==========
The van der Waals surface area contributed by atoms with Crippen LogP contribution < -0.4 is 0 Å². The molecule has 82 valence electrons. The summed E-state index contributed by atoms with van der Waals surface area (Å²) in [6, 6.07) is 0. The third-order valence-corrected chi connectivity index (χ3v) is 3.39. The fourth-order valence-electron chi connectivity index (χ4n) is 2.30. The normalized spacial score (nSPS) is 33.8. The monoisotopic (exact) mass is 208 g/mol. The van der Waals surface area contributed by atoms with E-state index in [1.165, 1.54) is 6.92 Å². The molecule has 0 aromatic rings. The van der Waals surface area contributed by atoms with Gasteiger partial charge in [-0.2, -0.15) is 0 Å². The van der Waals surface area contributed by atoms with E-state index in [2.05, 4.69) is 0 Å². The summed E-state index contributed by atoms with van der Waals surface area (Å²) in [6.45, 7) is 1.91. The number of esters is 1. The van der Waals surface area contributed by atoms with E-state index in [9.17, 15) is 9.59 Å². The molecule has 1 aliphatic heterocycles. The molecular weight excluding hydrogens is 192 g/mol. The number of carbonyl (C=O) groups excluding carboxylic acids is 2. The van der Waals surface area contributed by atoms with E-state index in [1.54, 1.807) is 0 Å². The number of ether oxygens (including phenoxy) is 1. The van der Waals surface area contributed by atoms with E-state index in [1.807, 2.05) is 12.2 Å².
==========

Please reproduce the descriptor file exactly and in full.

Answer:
The van der Waals surface area contributed by atoms with Crippen LogP contribution < -0.4 is 0 Å². The molecule has 82 valence electrons. The summed E-state index contributed by atoms with van der Waals surface area (Å²) in [6, 6.07) is 0. The third-order valence-corrected chi connectivity index (χ3v) is 3.39. The fourth-order valence-electron chi connectivity index (χ4n) is 2.30. The normalized spacial score (nSPS) is 33.8. The monoisotopic (exact) mass is 208 g/mol. The van der Waals surface area contributed by atoms with E-state index in [1.165, 1.54) is 6.92 Å². The molecule has 0 aromatic rings. The van der Waals surface area contributed by atoms with Gasteiger partial charge in [-0.2, -0.15) is 0 Å². The van der Waals surface area contributed by atoms with E-state index in [2.05, 4.69) is 0 Å². The summed E-state index contributed by atoms with van der Waals surface area (Å²) in [6.45, 7) is 1.91. The number of esters is 1. The van der Waals surface area contributed by atoms with E-state index in [9.17, 15) is 9.59 Å². The molecule has 1 aliphatic heterocycles. The molecular weight excluding hydrogens is 192 g/mol. The number of carbonyl (C=O) groups excluding carboxylic acids is 2. The van der Waals surface area contributed by atoms with E-state index in [1.54, 1.807) is 0 Å². The number of ether oxygens (including phenoxy) is 1. The van der Waals surface area contributed by atoms with E-state index in [1.807, 2.05) is 12.2 Å².